In this contemporary Romeo and Juliet story set within India's caste system, private investigator Vish Puri faces his most difficult challenge to date - a high-stakes mystery involving one of India's most controversial commodities: love.
When Ram and Tulsi fall in love, the young woman's parents are dead set against the union. She's from a high-caste family, but her boyfriend is an untouchable from the lowest strata of Indian society. Young Tulsi's father locks her up and promises to hunt down and kill the "lover boydog." Fortunately, India's Love Commandos, a real-life group of volunteers dedicated to helping mixed-caste couples, come to the rescue. They successfully free Tulsi, but Ram has gone missing.
The task of finding him falls to India's "most private investigator." Unfortunately, Vish Puri is not having a good month. He's already failed to recover the millions stolen from the First National Bank of Punjab; his wallet has been stolen; and worst of all, his arch rival, investigator Hari Kumar, is also trying to locate Ram. To solve the case and reunite the star-crossed lovers, Puri and his team of misfit assistants must infiltrate Ram's village and navigate the caste politics shaped by millennia-old prejudices.
Critics hailed the The Case of the Deadly Butter Chicken, the last installment in the Vish Puri Mysteries, as Tarquin Hall's best yet, saying that each audiobook is "more complicated and dangerous than the one before." (HuffingtonPost). Now, with The Case of the Love Commandos, Hall keeps raising the stakes, delivering more twists, turns, and surprises than ever before.
©2013 Tarquin Hall (P)2013 AudioGO
This is another very entertaining gem in the Vish Puri detective series. Besides the well thought out and well-paced mystery plot (actually, plots), the book features detailed and lively descriptions of everyday life in modern India—the food, the traffic jams, the religious practices, as well as insights into social customs and family life. As in the previous Vish Puri stories, there are particular social issues about India that are featured in this story. In this case the social themes are the changing views in India toward arranged marriages and toward the social caste system. These themes are woven naturally into the broader tale and treated at times with humor as well as from their serious side.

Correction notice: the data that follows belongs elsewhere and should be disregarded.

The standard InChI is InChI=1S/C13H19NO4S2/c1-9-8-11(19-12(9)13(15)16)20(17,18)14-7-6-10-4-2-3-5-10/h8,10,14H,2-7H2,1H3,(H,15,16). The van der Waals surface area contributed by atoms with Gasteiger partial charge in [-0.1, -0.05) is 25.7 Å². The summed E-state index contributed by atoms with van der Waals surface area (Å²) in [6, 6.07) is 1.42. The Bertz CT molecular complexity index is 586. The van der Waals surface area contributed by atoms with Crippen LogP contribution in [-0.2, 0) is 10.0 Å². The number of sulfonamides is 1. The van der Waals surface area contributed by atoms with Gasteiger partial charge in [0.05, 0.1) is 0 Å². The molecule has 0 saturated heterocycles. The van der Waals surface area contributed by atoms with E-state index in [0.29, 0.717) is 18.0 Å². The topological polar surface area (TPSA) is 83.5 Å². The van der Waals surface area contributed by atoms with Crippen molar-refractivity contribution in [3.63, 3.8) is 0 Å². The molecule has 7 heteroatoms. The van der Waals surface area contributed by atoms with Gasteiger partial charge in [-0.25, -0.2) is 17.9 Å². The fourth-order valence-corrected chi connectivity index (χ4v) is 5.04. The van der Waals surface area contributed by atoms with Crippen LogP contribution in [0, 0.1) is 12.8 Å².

A word about the narrator, Sam Dastor. In my opinion the narration of this story makes it twice as enjoyable as a mere visual read would be. The narrator captures Indian accents and speaking mannerisms in a way that makes the story and characters come fully alive. I highly recommend this book on its merits alone. I doubly recommend it with Sam Dastor as the narrator.
Too many storylines
Yes. I love the private detective and his different situations he gets into.
When the plot was resolved.
Laugh out loud in places.
This story had too many story lines to follow. I like it for its simplicity and this particular story was very complicated. Lots of different things happening in different places.
I would love for the author to simplify and give us more about Vish in his own life; the chilis, his mother (but don't switch between feeble and strong old lady), his staff and their interactions, etc. I want to know more about him!
Love books! Classics and lighter fiction, mysteries (not too violent please :-). And selective non-fiction--whatever takes my fancy.
Well, the publisher's summary points out that each of the Vish Puri novels has become more complicated and dangerous. Yes, I agree--but what it has accomplished with that end in sight, it has done by sacrificing the rather delightful combination of quirky characters that amused as much as impressed--in the service of trying to make a more serious mystery I suppose.
I am saddened that Mr. Hall has chosen to depart (to some degree) from what was originally a charming set of stories that, read by Sam Dastor, were among my all-time favorites from Audible. I have no idea why Mr. Hall decided to move from the earlier, more amusing, stories. Others may feel this was a natural progression, a good conclusion to the series, but I regret that he didn't just keep with the approach that was so much fun to read.
This is good--if you enjoy mysteries, you will enjoy it. But I really missed something of the delight that went with the first of the books. Recommend, but with that caveat.
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